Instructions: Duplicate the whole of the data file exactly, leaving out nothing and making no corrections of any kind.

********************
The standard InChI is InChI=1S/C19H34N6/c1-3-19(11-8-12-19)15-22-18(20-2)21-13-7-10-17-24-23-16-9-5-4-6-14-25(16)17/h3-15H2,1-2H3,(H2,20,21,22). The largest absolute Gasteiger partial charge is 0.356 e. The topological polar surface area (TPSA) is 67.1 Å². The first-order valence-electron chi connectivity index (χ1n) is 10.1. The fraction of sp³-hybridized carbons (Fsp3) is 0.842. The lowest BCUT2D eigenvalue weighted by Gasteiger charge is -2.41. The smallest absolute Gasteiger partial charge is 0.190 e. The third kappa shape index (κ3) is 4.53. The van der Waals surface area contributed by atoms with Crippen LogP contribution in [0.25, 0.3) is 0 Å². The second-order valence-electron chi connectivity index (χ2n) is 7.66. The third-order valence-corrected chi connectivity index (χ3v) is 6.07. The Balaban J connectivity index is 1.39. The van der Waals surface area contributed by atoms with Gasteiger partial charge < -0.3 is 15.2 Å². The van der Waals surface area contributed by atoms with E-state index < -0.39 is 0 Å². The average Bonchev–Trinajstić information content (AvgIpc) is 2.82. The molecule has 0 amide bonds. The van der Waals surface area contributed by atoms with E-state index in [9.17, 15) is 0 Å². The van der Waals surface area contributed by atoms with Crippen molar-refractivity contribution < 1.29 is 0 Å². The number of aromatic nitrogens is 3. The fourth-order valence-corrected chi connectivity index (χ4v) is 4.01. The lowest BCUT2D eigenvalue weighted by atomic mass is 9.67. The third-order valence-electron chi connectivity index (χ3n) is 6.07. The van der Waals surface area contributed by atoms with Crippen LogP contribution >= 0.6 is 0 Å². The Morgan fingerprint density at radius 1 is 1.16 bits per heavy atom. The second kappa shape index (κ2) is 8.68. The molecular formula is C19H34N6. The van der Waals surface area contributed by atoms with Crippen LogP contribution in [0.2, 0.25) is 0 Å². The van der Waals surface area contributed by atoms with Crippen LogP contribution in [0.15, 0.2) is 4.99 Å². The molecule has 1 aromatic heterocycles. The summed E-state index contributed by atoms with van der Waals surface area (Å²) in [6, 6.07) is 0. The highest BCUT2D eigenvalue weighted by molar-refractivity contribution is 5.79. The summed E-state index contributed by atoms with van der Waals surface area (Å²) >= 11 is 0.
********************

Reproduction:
The standard InChI is InChI=1S/C19H34N6/c1-3-19(11-8-12-19)15-22-18(20-2)21-13-7-10-17-24-23-16-9-5-4-6-14-25(16)17/h3-15H2,1-2H3,(H2,20,21,22). The largest absolute Gasteiger partial charge is 0.356 e. The topological polar surface area (TPSA) is 67.1 Å². The first-order valence-electron chi connectivity index (χ1n) is 10.1. The fraction of sp³-hybridized carbons (Fsp3) is 0.842. The lowest BCUT2D eigenvalue weighted by Gasteiger charge is -2.41. The smallest absolute Gasteiger partial charge is 0.190 e. The third kappa shape index (κ3) is 4.53. The van der Waals surface area contributed by atoms with Crippen LogP contribution in [0.25, 0.3) is 0 Å². The second-order valence-electron chi connectivity index (χ2n) is 7.66. The third-order valence-corrected chi connectivity index (χ3v) is 6.07. The Balaban J connectivity index is 1.39. The van der Waals surface area contributed by atoms with Gasteiger partial charge < -0.3 is 15.2 Å². The van der Waals surface area contributed by atoms with E-state index < -0.39 is 0 Å². The average Bonchev–Trinajstić information content (AvgIpc) is 2.82. The molecule has 0 amide bonds. The van der Waals surface area contributed by atoms with E-state index in [9.17, 15) is 0 Å². The van der Waals surface area contributed by atoms with Crippen molar-refractivity contribution < 1.29 is 0 Å². The number of aromatic nitrogens is 3. The fourth-order valence-corrected chi connectivity index (χ4v) is 4.01. The lowest BCUT2D eigenvalue weighted by atomic mass is 9.67. The third-order valence-electron chi connectivity index (χ3n) is 6.07. The van der Waals surface area contributed by atoms with Crippen LogP contribution >= 0.6 is 0 Å². The Morgan fingerprint density at radius 1 is 1.16 bits per heavy atom. The second kappa shape index (κ2) is 8.68. The molecular formula is C19H34N6. The van der Waals surface area contributed by atoms with Crippen LogP contribution in [0.2, 0.25) is 0 Å². The van der Waals surface area contributed by atoms with Crippen LogP contribution in [0.15, 0.2) is 4.99 Å². The molecule has 1 aromatic heterocycles. The summed E-state index contributed by atoms with van der Waals surface area (Å²) in [6, 6.07) is 0. The highest BCUT2D eigenvalue weighted by molar-refractivity contribution is 5.79. The summed E-state index contributed by atoms with van der Waals surface area (Å²) >= 11 is 0.